Miroslav Satan: Waiting to Rejoin the Rookery
Albeit not the season that anyone would have anticipated, Miroslav Satan could still fulfill the job that the Pittsburgh Penguins had in mind when he was signed last summer. That mission: Put the puck in the net in the Stanley Cup Playoffs.
It was probably originally pictured that Satan would do this on brilliant feeds from Sidney Crosby. It was also considered that he could become a scoring specialist on a dangerous power play unit, filling the role vacated by Marian Hossa.
Neither of these is likely to happen, as Crosby is still centering the first line in Pittsburgh, and Satan is playing with another group of Penguins, in Wilkes-Barre of the AHL.
At the trade deadline, the Penguins acquired veteran Bill Guerin from the Islanders. Guerin is everything Satan was supposed to be, adding a veteran presence, and periodically finding his name on the score sheet while skating on Crosby’s line.
The only downside of Guerin’s venture to the City of Three Rivers is the $4 million per year contract that was stuffed in his suitcase.
This detail would have made the Penguins either release personnel, or make other moves to keep them under the salary cap.
The obvious casualty had to be Satan, who was signed for $3.5 million on a one-year deal. Satan, who had scored only 17 goals through 65 games, was an albatross that prevented any other signings to fill the glaring void at winger that the Pens lived with for two-thirds of the season.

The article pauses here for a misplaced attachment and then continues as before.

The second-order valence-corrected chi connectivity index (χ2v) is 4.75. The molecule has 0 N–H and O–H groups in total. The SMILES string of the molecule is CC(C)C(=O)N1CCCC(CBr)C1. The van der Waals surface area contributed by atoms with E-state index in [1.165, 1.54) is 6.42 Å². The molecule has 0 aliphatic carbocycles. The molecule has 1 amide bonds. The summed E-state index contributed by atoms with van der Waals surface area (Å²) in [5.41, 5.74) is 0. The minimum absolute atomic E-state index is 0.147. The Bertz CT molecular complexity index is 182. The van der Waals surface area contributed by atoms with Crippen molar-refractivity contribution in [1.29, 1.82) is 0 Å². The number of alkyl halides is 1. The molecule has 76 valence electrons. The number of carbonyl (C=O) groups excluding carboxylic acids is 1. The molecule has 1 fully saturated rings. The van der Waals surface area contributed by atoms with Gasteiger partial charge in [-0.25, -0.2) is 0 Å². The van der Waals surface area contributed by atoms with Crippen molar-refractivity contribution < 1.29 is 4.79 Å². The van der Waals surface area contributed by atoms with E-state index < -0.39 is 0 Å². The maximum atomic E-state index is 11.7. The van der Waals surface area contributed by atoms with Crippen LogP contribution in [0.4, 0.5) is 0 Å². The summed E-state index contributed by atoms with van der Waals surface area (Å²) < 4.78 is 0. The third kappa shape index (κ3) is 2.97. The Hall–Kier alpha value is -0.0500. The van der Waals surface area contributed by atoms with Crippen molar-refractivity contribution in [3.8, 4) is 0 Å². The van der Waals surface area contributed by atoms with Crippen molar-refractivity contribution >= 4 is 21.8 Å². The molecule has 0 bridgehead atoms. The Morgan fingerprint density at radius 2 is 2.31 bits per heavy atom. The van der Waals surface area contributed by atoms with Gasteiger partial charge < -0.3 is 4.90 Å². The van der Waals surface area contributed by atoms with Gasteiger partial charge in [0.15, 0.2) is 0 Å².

With that said, since he cleared waivers, Satan would be eligible to return from AHL purgatory when the playoffs start. The NHL salary cap rules state that a team cannot be over the limit at any one time during the regular season.
Since they don’t apply to springtime hockey in a best-of-seven setting, Pittsburgh is likely to see a familiar face return to add depth to the roster.
While many veterans would not have accepted such an arrangement (according to some, many veterans find themselves “injured” when these situations occur), Satan seems to be willing to skate in front of small crowds, and wait his return to the NHL.
The 38-year-old hadn’t played in the minors since performing in San Diego during the 1994-95 season. Since, he has played in over 1,000 NHL games.
After a break as Satan, his agent, and Pittsburgh General Manager Ray Shero discussed Satan’s role, Satan has taken the ice in the smaller cities. In his first six games in Wilkes-Barre, Satan has seven points, including five assists.
It is unclear what role Satan would fill upon his return to Pittsburgh. Obviously, he will not return to getting "top six" minutes. He will likely play on the fourth line, when the fighting services of Eric Godard are rendered obsolete.
That would leave the Pens not only with what is perhaps the best third line in the NHL, but a fourth line of Satan, Pascal Dupuis, and Maxime Talbot.
This line is more than capable of generating offense, and gives Dan Bylsma the home-ice flexibility to get favorable match-ups for the top two lines featuring Crosby and Evgeni Malkin.
Whether the Penguins can generate the excitement of last season’s playoff run remains to be seen.
What also remains to be seen is whether the contributions of a player who went from prize acquisition to first-line scorer, then to limited ice time, waivers and the AHL are the final ingredient to post-season success.
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